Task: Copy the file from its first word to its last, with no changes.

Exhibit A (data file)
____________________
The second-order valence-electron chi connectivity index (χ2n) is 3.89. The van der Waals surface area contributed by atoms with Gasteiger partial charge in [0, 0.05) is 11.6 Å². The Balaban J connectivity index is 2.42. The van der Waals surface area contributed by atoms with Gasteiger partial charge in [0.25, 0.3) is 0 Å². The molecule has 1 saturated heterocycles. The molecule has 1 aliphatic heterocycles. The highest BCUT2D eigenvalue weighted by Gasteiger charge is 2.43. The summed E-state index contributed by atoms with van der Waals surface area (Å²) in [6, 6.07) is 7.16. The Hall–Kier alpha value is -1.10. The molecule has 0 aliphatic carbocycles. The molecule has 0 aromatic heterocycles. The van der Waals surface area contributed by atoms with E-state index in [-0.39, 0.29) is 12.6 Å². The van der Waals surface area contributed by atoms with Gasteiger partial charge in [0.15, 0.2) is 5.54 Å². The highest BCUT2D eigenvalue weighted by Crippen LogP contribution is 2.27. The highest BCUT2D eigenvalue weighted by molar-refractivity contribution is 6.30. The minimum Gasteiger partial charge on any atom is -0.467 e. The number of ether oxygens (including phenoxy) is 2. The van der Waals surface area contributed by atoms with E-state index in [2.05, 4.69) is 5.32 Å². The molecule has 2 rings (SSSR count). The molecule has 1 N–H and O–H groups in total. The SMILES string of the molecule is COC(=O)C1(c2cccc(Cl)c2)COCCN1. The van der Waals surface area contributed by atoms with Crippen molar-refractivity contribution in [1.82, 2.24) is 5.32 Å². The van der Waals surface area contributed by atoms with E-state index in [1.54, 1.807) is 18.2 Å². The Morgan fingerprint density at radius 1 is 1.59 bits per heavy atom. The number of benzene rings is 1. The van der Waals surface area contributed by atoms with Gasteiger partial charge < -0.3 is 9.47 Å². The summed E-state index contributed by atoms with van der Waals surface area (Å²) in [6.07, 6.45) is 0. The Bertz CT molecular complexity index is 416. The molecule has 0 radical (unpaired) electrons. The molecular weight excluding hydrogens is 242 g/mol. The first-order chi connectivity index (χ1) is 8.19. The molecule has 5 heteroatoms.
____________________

The second-order valence-electron chi connectivity index (χ2n) is 3.89. The van der Waals surface area contributed by atoms with Gasteiger partial charge in [0, 0.05) is 11.6 Å². The Balaban J connectivity index is 2.42. The van der Waals surface area contributed by atoms with Gasteiger partial charge in [0.25, 0.3) is 0 Å². The molecule has 1 saturated heterocycles. The molecule has 1 aliphatic heterocycles. The highest BCUT2D eigenvalue weighted by Gasteiger charge is 2.43. The summed E-state index contributed by atoms with van der Waals surface area (Å²) in [6, 6.07) is 7.16. The Hall–Kier alpha value is -1.10. The molecule has 0 aliphatic carbocycles. The molecule has 0 aromatic heterocycles. The van der Waals surface area contributed by atoms with E-state index in [-0.39, 0.29) is 12.6 Å². The van der Waals surface area contributed by atoms with Gasteiger partial charge in [0.15, 0.2) is 5.54 Å². The highest BCUT2D eigenvalue weighted by Crippen LogP contribution is 2.27. The highest BCUT2D eigenvalue weighted by molar-refractivity contribution is 6.30. The minimum Gasteiger partial charge on any atom is -0.467 e. The number of ether oxygens (including phenoxy) is 2. The van der Waals surface area contributed by atoms with E-state index in [2.05, 4.69) is 5.32 Å². The molecule has 2 rings (SSSR count). The molecule has 1 N–H and O–H groups in total. The SMILES string of the molecule is COC(=O)C1(c2cccc(Cl)c2)COCCN1. The van der Waals surface area contributed by atoms with Crippen molar-refractivity contribution in [1.82, 2.24) is 5.32 Å². The van der Waals surface area contributed by atoms with E-state index in [1.54, 1.807) is 18.2 Å². The Morgan fingerprint density at radius 1 is 1.59 bits per heavy atom. The number of benzene rings is 1. The van der Waals surface area contributed by atoms with Gasteiger partial charge < -0.3 is 9.47 Å². The summed E-state index contributed by atoms with van der Waals surface area (Å²) in [6.07, 6.45) is 0. The Bertz CT molecular complexity index is 416. The molecule has 0 radical (unpaired) electrons. The molecular weight excluding hydrogens is 242 g/mol. The first-order chi connectivity index (χ1) is 8.19. The molecule has 5 heteroatoms.